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Cardinal Bechara Rai, Lebanon's Maronite Patriarch, following a Mass with Pope Benedict XVI in St. Peter's Basilica Nov. 25. (CNS photo/Paul Haring)

Vatican Insider has an interesting interview with Lebanese Cardinal Bechara Raï, the Maronite Patriarch of Antioch. A major figure during Pope Benedict’s trip to Lebanon last September, Raï was one of six new cardinals created by Benedict in November, just a few months before his resignation from the Holy See.

After his arrival in Rome for this week’s general congregation meetings in preparation for the conclave, Cardinal Raï reminded his fellow cardinals of the great sufferings endured by Middle Eastern Christians. He told Vatican Insider, “The universal Church and the next Pope must never forget that Christianity has its origins in the Middle East. And they should keep in mind what is happening to Christian communities in the Middle East. This is a priority that cannot be ignored.”

More from the interview:

As leader of the Church in the Middle East, what would you say the region’s Christians expect from the Conclave?

I wouldn’t say everyone is thinking about what has happened over the past few years. A million and a half Christians have fled from post-Saddam Iraq. And at least 60% have left Aleppo. There is not one Christian left in Homs. The Coptic Church in Egypt is still strong. But with the new Sharia-based laws, things are going to get much harder. Then there are the problems in the Holy Land… Cardinals will also need to take this into consideration during the Conclave. If we only discuss the Church’s internal problems we risk being one-track minded. This is why I have handed out a dossier on the current condition of Christians in the Middle East to cardinals. Christians have been there for two thousand years. They have helped shape local civilization and culture. They have transmitted a sense of moderation to Islam. Real Islam is moderate. It is not that which is preached by fundamentalists whom Eastern and Western countries load up with arms and money out of political and economic interest.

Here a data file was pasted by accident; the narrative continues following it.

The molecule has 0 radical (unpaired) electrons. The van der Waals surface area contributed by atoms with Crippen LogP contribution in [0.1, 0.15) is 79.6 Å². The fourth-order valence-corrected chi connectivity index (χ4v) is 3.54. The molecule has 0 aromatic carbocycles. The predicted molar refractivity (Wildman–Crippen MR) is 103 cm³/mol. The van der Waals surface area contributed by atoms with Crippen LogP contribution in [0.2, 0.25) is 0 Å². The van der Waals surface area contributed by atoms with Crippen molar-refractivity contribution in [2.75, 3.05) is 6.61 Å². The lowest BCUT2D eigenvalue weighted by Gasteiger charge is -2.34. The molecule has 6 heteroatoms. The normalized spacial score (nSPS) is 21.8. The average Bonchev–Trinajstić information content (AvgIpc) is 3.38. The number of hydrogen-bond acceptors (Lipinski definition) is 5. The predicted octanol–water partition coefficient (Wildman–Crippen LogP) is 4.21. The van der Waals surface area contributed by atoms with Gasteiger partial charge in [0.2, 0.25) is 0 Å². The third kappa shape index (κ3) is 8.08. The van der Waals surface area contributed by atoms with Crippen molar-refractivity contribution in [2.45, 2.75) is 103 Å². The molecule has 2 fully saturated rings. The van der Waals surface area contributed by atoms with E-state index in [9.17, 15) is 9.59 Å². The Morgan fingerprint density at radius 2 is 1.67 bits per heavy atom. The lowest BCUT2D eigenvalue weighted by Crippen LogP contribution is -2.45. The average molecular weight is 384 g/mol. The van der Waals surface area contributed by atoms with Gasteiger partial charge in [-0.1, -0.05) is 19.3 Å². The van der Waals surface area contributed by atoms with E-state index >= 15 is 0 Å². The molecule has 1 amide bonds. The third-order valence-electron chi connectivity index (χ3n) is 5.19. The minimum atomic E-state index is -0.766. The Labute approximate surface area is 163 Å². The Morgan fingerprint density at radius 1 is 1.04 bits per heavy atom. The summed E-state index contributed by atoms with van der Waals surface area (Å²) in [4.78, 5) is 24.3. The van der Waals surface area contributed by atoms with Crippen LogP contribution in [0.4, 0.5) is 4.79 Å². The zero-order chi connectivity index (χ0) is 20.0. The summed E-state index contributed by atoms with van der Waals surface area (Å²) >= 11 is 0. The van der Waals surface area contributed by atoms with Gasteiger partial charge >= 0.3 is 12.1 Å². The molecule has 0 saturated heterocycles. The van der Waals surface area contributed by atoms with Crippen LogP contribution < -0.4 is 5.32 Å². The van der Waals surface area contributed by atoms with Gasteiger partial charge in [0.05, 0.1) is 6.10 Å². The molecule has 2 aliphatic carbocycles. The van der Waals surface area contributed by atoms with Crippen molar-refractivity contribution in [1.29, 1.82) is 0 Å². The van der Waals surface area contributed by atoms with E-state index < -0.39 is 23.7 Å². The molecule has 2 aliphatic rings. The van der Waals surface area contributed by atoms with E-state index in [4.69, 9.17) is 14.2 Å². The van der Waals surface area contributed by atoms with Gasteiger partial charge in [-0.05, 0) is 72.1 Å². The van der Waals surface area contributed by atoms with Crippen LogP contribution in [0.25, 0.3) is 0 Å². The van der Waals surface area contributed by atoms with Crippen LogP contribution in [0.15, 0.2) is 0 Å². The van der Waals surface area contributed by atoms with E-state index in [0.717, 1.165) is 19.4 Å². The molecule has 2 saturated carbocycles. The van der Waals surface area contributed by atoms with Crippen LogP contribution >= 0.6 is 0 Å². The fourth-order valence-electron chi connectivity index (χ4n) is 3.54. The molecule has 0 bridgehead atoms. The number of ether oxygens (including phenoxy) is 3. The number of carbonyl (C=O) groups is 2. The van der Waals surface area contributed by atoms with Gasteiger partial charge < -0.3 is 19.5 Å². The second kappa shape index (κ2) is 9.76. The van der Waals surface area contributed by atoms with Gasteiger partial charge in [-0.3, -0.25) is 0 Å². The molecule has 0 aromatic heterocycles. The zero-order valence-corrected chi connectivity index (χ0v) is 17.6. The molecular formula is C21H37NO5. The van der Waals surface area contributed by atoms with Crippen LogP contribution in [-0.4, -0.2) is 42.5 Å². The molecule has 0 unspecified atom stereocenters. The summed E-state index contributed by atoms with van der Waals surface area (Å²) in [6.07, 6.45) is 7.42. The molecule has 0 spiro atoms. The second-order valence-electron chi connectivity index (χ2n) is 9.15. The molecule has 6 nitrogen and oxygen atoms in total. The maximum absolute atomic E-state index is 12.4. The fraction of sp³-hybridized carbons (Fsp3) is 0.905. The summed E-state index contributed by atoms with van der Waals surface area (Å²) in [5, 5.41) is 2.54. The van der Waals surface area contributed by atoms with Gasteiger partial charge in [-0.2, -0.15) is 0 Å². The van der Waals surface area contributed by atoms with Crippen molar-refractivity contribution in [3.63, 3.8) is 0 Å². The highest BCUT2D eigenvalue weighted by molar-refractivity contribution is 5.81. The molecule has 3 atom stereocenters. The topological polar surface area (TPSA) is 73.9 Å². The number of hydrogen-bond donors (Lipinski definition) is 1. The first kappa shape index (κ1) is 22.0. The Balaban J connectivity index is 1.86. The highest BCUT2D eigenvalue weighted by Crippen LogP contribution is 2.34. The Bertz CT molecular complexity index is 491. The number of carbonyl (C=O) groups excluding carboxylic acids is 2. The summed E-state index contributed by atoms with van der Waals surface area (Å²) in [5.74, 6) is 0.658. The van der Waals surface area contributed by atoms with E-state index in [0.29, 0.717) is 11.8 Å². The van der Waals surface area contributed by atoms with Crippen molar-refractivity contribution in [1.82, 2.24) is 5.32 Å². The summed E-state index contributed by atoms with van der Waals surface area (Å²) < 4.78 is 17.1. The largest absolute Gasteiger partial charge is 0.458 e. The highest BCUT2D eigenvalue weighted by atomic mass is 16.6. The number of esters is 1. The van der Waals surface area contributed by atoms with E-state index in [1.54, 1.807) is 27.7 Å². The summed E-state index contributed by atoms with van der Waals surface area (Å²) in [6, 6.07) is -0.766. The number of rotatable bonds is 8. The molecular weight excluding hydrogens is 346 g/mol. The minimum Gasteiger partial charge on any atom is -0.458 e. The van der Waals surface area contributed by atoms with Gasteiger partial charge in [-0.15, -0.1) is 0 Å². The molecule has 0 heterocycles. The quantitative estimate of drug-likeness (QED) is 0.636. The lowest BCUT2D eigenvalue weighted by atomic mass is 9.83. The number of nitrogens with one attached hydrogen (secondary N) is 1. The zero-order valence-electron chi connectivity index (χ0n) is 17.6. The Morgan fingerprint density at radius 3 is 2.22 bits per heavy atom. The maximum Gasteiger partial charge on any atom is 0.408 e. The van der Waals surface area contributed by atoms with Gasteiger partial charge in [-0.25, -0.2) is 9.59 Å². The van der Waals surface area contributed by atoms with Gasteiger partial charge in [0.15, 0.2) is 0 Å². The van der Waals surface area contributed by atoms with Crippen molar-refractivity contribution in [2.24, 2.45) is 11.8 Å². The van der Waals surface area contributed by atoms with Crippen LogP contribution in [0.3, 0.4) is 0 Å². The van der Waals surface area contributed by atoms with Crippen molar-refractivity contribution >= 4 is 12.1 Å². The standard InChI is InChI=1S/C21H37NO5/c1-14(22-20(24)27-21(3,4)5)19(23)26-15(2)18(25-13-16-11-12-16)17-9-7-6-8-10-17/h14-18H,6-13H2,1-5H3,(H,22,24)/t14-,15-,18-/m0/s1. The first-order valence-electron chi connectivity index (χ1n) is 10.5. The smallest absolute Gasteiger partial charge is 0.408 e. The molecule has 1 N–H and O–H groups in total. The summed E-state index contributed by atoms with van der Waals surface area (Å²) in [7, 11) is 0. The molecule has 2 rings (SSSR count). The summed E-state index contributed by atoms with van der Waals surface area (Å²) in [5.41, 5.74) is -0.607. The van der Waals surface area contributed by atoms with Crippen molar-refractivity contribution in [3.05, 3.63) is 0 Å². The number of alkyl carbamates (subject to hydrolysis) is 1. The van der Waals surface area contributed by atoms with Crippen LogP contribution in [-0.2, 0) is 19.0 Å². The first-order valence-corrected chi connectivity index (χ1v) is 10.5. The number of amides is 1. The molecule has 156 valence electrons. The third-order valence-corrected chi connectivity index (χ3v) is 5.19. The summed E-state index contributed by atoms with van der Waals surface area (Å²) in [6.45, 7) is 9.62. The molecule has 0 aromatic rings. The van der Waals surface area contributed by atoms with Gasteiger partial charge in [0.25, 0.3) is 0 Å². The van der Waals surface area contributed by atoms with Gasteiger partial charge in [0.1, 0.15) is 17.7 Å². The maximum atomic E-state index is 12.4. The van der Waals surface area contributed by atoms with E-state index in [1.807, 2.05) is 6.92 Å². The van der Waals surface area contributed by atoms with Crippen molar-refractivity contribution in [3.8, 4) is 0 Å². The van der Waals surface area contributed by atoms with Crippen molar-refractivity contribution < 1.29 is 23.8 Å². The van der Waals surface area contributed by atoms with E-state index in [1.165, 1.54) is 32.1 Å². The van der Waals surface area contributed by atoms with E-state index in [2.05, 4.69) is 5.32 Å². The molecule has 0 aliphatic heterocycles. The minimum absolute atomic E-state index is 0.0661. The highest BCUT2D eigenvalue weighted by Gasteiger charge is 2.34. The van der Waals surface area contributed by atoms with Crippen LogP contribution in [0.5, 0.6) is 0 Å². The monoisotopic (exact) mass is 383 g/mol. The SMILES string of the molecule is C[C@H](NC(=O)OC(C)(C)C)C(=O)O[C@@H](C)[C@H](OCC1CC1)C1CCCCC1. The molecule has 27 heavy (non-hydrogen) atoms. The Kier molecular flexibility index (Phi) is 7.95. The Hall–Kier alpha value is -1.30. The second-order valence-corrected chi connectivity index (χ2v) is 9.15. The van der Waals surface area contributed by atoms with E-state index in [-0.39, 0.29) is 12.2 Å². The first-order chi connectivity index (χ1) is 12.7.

How did Lebanon react to the news of Benedict XVI’s resignation?

Everyone saw it as an act of strong and humble faith and self-denial. A “Kenosis”. Muslims were full of admiration. Some of them asked themselves: what is Christianity? The man who holds the highest position in the Catholic Church voluntarily stepped down! It was also seen as an example by laymen: he showed that one’s responsibilities, whichever these may be, should be faced with an honest conscience.

Is there a legitimate and pastorally opportune way of taking geo-political factors into account when electing the Pope?

One always hopes that one of their own country’s candidates will be chosen; someone who knows and is able to deal with problems and pastoral emergencies experienced in their own part of the world. But we cannot have a Pope for each country. What is important is that the General Congregation discussions give a truthful picture of the Church’s condition in all parts of the world so that the new Pope is aware of the new challenges and expectations that exist and is aided in exercising a ministry that is by nature universal.

Read the full interview here.
 
About the Author
Catherine Harmon is managing editor of Catholic World Report.
 
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